Say What? This Company Inspires Better Customer Loyalty Than Costco!

You don't have to look further than your mailbox these days to understand that grocery stores, supermarkets, and warehouse retailers are gunning for your business. In a given week I receive anywhere from five to eight pieces of mail and a mound of sales advertisements from local grocery, supermarket, and superstore chains so big it looks as if it could eat the rest of my mail for lunch.

Grocery and warehouse businesses have to be aggressive when courting new customers because margins within the industry are often razor-thin. Consumers tend to be highly price-sensitive, but they also have other factors which can come into play, such as customer service quality, location of the store, selection of product, and product quality. It's important for this industry to have a constant flux of new customers walking through its doors.

Perhaps even more important are repeat customers. Loyal consumers have the potential to be less reliant on promotional events to visit a store because they've already developed some form of attachment to the brand, which means they're a valued source of higher margins. For grocers and price clubs like Costco Wholesale (NASDAQ: COST  ) loyalty is the bread-and-butter of their business.

Costco attempts to set the bar high on customer loyalty
Costco's story is well-documented. The company is renowned for compensating its employees handsomely, for offering health care options to both full- and part-time employees, and for instilling the small factors that help consumers form attachments to the store. The company's $1.50 combo price for a hot dog and soda, a price that hasn't changed in nearly 30 years, is a genuine gesture to consumers that helps place the company on equal footing with its customers rather than on a pedestal.

Source: Bev Sykes, Flickr

As hard as this might be to believe, considering these aforementioned factors that have driven Costco's success, it's not the loyalty leader among price clubs, according to research firm Brand Keys.

Utilizing its proprietary Customer Loyalty Engagement Index (link opens PDF), Brand Keys surveyed more than 32,000 respondents regarding 555 companies in 64 sectors and examined what emotional and rational expectations made consumers more loyal to one brand than another.

As discussed above, loyalty is crucial in the price-club sector. Generally speaking memberships play a key role in keeping consumers loyal -- as it's unlikely someone is going to pay an annual membership to shop at a price club then shop elsewhere -- but word of mouth from members, product selection and pricing, and a number of other factors determine whether those customers renew their membership or if the company in question can garner new members.

The price club with better customer loyalty than Costco
Would you care to venture a guess as to which price club surpassed Costco in customer loyalty?

Have your answer?

If you said Wal-Mart's (NYSE: WMT  )  Sam's Club then you've hit the nail on the head, as privately held BJ's Wholesale brought up the caboose.

Source: Mike Mozart, Flickr

Let's have a look at a few of the possible reasons behind Sam's Club topping Costco in this ranking.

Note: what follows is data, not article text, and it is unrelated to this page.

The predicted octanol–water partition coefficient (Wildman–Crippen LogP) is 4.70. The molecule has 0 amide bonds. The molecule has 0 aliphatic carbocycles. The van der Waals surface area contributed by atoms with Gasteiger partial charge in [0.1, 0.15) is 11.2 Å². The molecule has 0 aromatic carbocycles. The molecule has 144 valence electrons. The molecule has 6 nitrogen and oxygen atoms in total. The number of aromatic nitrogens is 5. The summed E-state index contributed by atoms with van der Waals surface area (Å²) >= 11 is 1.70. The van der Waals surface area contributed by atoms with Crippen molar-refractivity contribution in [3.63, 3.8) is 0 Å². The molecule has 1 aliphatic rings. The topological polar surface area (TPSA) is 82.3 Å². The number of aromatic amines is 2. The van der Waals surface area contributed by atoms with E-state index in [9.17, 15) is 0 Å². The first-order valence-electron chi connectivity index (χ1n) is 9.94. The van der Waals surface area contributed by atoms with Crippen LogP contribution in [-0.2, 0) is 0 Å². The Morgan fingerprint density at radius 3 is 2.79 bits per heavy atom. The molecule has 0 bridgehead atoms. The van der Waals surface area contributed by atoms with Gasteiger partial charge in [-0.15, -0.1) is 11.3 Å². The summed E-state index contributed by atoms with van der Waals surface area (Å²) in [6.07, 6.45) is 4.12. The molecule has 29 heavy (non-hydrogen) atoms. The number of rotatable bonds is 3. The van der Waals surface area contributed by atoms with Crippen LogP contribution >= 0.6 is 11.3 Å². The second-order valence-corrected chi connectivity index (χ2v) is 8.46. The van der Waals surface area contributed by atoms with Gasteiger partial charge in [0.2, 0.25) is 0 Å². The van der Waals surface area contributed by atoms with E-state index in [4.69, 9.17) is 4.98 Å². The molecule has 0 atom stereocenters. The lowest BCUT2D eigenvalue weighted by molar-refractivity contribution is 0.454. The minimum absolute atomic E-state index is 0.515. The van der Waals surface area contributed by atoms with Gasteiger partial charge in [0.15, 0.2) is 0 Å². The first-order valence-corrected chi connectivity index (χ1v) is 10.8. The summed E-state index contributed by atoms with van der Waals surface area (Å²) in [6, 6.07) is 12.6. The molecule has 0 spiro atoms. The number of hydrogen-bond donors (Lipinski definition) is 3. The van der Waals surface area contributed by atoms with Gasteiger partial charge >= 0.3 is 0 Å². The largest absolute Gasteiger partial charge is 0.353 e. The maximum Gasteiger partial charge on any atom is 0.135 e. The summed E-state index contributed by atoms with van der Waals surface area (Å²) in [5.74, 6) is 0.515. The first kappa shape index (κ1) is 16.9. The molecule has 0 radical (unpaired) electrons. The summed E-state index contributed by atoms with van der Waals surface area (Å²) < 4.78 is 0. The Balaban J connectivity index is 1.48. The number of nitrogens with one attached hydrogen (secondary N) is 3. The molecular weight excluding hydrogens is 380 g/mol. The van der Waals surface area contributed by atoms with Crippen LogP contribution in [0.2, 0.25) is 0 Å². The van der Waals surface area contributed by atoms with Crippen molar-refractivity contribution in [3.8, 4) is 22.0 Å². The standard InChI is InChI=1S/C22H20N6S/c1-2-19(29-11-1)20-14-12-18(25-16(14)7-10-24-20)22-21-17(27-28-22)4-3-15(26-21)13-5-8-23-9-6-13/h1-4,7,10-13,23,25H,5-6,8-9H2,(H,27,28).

I would suggest first and foremost that price played a big factor in generating consumer loyalty toward Sam's Club. Though both Costco and Sam's Club offer various tiers of membership pricing, Sam's Club's comparable plan in the basic tier ($45) and premium tier ($100) are $10 cheaper than Costco's, which cost $55 and $110, respectively. In addition, Sam's Club's advantage membership, or its basic tier membership package, comes with two annual membership cards as an added convenience to family members who no longer have to share just one, free flat-tire repair, car battery testing, wiper blade installation, and its "Click 'n' Pull" service, which allows members to order something online and pick it up in store the next day. All told these perks are pretty good for $45 per year.

Costco's premium membership certainly offers ample rewards for those who spend a lot in its stores (its executive membership makes members eligible for 2% rewards up to $750 each year on qualifying purchases), but across a wider swath of price club shoppers it would appear that membership fees tends to be of the utmost importance.  


But pricing advantages can extend beyond just membership fee comparisons. According to, which compared prices of 38 typical grocery items, Sam's Club was the clear leader with its goods coming out 3.6% lower than Costco.

A number of factors help in keeping Sam's Club's costs down, including the immense scale of parent Wal-Mart's operations, which allows Sam's Club to piggyback onto its parent company's distribution and supplier network in order to keep costs down and, in turn, offer its goods at a perceived discount to its peers. Sam's Club also pays its employees far less than Costco does, which is another factor that helps keep its costs low and allows it to remain price-competitive.  

Another important factor where Sam's Club can claim an edge over Costco would be customer convenience. Generally speaking, Sam's Club's member hours are on par with or more generous than Costco's, giving members more opportunity to shop and doing its best to be as accommodating as possible to its members' diverse schedules. Not to mention that Costco is closed on all major U.S. holidays, while Sam's Club is open on Memorial Day, Fourth of July, and Labor Day for all of its members. It's these little conveniences that certainly help Sam's Club keep its members loyal.